People just love to dance, whether their dancing is good, bad, or indifferent. Swing dancers Gary and Charlotte Chaney of St. Louis definitely belong in the “good” class.
Swing music was born in the 1920s, a time when dance music orchestras were becoming larger and started making good use of the innovative rhythms that had been pioneered by jazz greats like Earl Hines and Louis Armstrong. By this time, millions of Americans had access to radios and swing was therefore able to quickly sweep the nation, reaching its peak popularity in the late 1930s and early 1940s. Soon thereafter, big band music fragmented and went in several different directions, sending swing into decline. Nevertheless, swing had quite a bit of influence on later pop music. In fact, by the late 1950s, it was even having a bit of a revival thanks to Frank Sinatra, Duke Ellington and Nat King Cole.
Along with the music, there was dancing. Numerous types of swing dancing were invented, notably the Charleston, Carolina Shag, East and West Coast swing, and most famously, the Lindy Hop. Swing style dancing became known generically as the “jitterbug.” Legendary band leader Cab Calloway has been credited with coining the term when he remarked that swing dancers “look like a bunch of jitterbugs out there on the floor due to their fast, often bouncy movements.”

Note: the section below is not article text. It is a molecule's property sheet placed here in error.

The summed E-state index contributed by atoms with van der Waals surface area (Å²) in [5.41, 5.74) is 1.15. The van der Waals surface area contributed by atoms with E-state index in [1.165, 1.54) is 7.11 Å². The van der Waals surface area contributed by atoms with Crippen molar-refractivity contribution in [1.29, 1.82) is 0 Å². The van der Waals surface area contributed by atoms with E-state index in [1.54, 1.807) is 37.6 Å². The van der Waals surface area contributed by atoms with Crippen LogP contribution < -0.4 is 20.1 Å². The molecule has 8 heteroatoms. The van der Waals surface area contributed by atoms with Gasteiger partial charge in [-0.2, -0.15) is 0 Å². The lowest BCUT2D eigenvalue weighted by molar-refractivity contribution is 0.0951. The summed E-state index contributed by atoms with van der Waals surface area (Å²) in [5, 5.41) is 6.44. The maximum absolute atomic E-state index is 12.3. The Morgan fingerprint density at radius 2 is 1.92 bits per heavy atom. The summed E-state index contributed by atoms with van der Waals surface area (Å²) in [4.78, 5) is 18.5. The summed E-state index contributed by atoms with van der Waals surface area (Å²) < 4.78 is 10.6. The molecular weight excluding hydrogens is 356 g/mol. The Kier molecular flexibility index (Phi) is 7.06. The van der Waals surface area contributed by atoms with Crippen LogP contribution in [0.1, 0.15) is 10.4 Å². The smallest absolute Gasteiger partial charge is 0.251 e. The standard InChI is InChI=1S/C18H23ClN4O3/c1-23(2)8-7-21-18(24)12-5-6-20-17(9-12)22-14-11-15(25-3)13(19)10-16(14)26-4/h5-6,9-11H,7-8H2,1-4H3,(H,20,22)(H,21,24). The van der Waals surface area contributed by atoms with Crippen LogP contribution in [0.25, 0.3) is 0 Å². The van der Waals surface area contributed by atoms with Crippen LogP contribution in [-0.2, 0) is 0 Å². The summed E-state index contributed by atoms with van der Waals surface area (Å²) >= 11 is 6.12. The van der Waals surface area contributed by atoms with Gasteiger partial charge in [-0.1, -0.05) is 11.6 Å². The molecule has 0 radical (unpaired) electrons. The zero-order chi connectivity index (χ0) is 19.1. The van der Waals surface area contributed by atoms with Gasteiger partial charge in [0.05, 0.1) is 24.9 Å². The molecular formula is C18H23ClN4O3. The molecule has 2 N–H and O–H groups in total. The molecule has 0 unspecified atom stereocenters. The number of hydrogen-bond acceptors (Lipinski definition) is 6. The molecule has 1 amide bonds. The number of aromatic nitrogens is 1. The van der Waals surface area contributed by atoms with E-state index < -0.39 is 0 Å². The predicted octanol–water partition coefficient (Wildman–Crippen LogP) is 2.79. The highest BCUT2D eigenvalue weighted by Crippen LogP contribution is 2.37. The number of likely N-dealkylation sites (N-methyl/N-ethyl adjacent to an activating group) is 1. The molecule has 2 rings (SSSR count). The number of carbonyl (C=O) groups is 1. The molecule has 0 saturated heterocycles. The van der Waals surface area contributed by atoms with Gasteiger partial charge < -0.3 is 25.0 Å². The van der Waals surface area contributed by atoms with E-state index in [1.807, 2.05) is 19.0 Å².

In the video posted below, you’ll see an exhibition that Gary and Charlotte gave at Chicago’s Windy City Jitterbug Club in 2010. To the unlikely, but effective, accompaniment of Rhonda McDaniel’s version of “Me and Bobby McGee,” the couple busted out an impressive repertoire of swing moves. But they had a fun surprise in store for the audience. In the middle of the routine, their friend Debbie Wheelis ran out on stage wearing an outfit identical to Charlotte’s. The three of them put on quite a show!
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